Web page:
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Who Is James Madison

James Madison

James Madison was an innovative political philosopher and the 4th President of the United States of America. Madison is one of the more unique Founding Fathers, for his interpretation on the inclusion of individual rights in the Constitution drastically shifted.

Known as the "Father of the Constitution", Madison was the principle author of the Bill of Rights and a leader in the first United States Congress. The fluctuation in Madison's ideology stemmed from his jump from the Federalist Party to the Anti-Federalist Party. Madison originally was a principle author of the Federalist Papers and stressed the importance of an appropriate balance of powers between the Federal and State governments. In many of the Federalist publications Madison claimed that a large country with an assortment of interests could better support republican values, more so than a fragmented country with individual governments. Although this interpretation was ignored at the time, the viewpoints expressed were adopted by the Pluralist Party in the 20th Century.


Along with John Jay and Alexander Hamilton, Madison sought to overhaul the Articles of Confederation and alter the document’s drastic separation of powers between the State and central governments. At the Philadelphia Convention in 1787, the often shy Madison proposed the Virginia Plan, which in essence was the establishment of the modern three-branch Federal system. Madison's intent in congruency with the Federalist platform was to create a powerful and efficient central government capable of overruling State actions.

During ratification meetings and open forums, Madison consistently argued for the proposed 3-branch system and claimed that individual liberties or empowered State governments would impede the long term goals of a newly founded nation. In the late 1780s, Patrick Henry and George Mason desired an inclusion of individual liberties (the Bill of Rights) into the United States Constitution. These men as well as other supporters of the Bill of Rights were considered opposition to James Madison and prominent Federalist leaders. Although the stances seemed concrete, Madison later acknowledged the points raised by the Anti-Federalists and quickly focused his energies on authoring a set of Amendments which guaranteed the individual definitive liberties.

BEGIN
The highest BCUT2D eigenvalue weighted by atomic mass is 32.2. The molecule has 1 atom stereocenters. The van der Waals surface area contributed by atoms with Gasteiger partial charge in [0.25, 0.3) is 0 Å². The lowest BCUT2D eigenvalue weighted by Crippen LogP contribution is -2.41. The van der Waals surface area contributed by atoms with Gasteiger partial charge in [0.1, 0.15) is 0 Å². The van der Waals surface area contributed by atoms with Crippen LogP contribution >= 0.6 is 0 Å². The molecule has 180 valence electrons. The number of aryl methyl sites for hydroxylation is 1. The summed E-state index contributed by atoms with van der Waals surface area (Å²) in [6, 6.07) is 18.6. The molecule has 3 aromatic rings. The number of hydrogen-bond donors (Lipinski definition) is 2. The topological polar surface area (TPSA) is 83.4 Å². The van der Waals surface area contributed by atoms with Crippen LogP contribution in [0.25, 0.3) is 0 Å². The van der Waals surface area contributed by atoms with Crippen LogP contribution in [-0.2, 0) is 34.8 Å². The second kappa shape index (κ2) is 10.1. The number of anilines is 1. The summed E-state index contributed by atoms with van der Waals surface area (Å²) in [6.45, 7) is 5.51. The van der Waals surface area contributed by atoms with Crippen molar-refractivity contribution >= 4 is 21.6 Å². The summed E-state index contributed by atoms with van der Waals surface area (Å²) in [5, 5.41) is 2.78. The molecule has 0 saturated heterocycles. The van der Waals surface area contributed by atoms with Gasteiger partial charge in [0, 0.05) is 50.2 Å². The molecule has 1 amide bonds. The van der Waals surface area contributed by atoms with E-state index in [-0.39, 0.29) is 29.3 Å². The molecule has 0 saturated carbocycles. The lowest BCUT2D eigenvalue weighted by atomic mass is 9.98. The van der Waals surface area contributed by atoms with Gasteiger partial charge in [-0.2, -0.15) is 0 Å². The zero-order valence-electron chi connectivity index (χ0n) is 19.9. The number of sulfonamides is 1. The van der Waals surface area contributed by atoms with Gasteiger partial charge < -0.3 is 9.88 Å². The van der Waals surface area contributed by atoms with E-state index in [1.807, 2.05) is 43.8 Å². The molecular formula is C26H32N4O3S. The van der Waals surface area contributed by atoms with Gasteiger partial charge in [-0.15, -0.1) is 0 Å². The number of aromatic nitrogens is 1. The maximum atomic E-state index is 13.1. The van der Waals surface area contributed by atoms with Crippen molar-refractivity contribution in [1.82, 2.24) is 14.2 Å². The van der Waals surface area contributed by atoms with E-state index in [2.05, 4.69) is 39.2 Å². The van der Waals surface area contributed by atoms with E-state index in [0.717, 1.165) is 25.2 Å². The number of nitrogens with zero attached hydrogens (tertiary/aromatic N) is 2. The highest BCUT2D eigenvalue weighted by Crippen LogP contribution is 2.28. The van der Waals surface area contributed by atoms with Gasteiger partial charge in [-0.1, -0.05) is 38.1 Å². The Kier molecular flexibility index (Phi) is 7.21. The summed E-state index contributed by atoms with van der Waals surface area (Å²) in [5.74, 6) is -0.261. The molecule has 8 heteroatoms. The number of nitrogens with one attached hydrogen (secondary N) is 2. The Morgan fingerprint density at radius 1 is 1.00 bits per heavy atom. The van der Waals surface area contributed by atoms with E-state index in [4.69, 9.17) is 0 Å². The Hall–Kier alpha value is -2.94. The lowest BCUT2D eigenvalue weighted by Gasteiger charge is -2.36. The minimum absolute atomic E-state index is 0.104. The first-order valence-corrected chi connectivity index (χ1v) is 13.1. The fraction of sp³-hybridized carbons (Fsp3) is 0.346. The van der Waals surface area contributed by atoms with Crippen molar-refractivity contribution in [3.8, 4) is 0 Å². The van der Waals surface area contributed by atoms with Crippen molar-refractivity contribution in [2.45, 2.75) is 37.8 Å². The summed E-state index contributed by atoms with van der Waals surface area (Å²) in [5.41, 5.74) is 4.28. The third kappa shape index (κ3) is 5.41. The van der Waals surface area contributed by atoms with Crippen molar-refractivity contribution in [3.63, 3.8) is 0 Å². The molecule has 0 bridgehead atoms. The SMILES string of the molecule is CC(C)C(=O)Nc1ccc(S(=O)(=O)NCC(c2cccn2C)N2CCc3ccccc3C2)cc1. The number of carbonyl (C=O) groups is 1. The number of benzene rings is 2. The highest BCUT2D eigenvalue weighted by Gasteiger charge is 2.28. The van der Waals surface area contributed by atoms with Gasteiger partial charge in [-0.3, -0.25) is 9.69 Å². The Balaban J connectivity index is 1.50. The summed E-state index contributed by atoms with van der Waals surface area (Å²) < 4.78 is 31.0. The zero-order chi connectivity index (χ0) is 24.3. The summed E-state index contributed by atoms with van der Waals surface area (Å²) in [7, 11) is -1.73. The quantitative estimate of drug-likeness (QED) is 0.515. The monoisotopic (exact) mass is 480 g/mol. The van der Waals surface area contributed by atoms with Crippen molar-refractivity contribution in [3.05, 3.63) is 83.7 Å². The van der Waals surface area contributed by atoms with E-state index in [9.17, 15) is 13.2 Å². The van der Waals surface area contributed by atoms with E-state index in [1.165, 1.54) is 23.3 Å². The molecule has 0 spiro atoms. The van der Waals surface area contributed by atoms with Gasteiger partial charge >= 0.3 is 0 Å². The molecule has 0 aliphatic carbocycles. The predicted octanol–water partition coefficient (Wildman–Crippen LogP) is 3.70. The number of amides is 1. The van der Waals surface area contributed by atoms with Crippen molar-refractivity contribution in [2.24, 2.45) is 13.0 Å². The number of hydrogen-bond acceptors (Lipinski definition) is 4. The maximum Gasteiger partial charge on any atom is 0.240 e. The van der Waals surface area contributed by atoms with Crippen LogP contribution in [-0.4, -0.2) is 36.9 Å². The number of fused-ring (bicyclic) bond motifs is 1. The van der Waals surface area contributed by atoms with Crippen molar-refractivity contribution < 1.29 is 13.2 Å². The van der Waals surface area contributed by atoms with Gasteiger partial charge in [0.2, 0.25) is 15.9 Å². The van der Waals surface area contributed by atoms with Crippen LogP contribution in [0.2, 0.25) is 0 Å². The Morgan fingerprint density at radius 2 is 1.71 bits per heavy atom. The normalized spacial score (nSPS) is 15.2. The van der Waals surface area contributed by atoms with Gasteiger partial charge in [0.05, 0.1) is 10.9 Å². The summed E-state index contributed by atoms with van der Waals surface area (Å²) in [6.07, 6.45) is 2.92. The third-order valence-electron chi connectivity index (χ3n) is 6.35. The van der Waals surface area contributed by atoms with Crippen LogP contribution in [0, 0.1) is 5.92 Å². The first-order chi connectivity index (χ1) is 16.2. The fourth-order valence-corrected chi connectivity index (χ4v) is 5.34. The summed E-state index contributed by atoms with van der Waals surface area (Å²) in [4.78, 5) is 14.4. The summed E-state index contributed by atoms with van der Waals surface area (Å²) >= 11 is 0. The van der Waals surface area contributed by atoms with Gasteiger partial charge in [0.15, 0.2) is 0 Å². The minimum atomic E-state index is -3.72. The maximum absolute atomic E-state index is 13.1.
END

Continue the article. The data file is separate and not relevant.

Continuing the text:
The initial stance taken by Madison revolved around the separation of powers and the need for a fully functional Federal Government. Madison originally claimed that the inclusion of individual rights was superfluous; the original Constitution inherently offered such rights through interpretation. The influential politician felt as though individual rights were not as crucial as empowering the central government. Madison also believed that State governments already offered a series of individual freedoms and their success generally proved futile.

The Democracy of America proved to be the Federalist Party’s largest barrier. In order for the original Constitution to be ratified the states had to agree on the principles outlined in a 3/4 majority vote. Although his intentions are still cloudy, many believe that Madison eventually authored the Bill of Rights to appease the Anti-Federalist Party in a compromise to ratify the three-branch Federal system and original Constitution.

James Madison offered a series of 12 proposed Amendments in June of 1789. The proposed package contained a plethora of individual liberties that still preside over society today. The proposal was later ratified to 10 Amendments and the official United States Bill of Rights was included in the Constitution in 1791. Whatever his intentions may have been, Madison authored arguably the most significant set of individual freedoms found in the United States’ principle legal doctrine.

James Madison's drastic political shift became more conspicuous after the adoption of the Bill of Rights. While serving in Congress Madison joined forces with Thomas Jefferson in an attempt to limit the power of the Federal Government. Madison, along with Anti-Federalist Party members, grew horrified at George Washington and Alexander Hamilton's efforts to build a government reminiscent of the abusive and tyrannous British Parliament.

Madison and Jefferson shared similar viewpoints up until 1812, where the war exposed America's ineptness in the form of a weak centralized government. Although historians have disagreed on Madison's political vacillations, his efforts, accomplishments (most notably the Bill of Rights), and impact on American society cannot be ignored.

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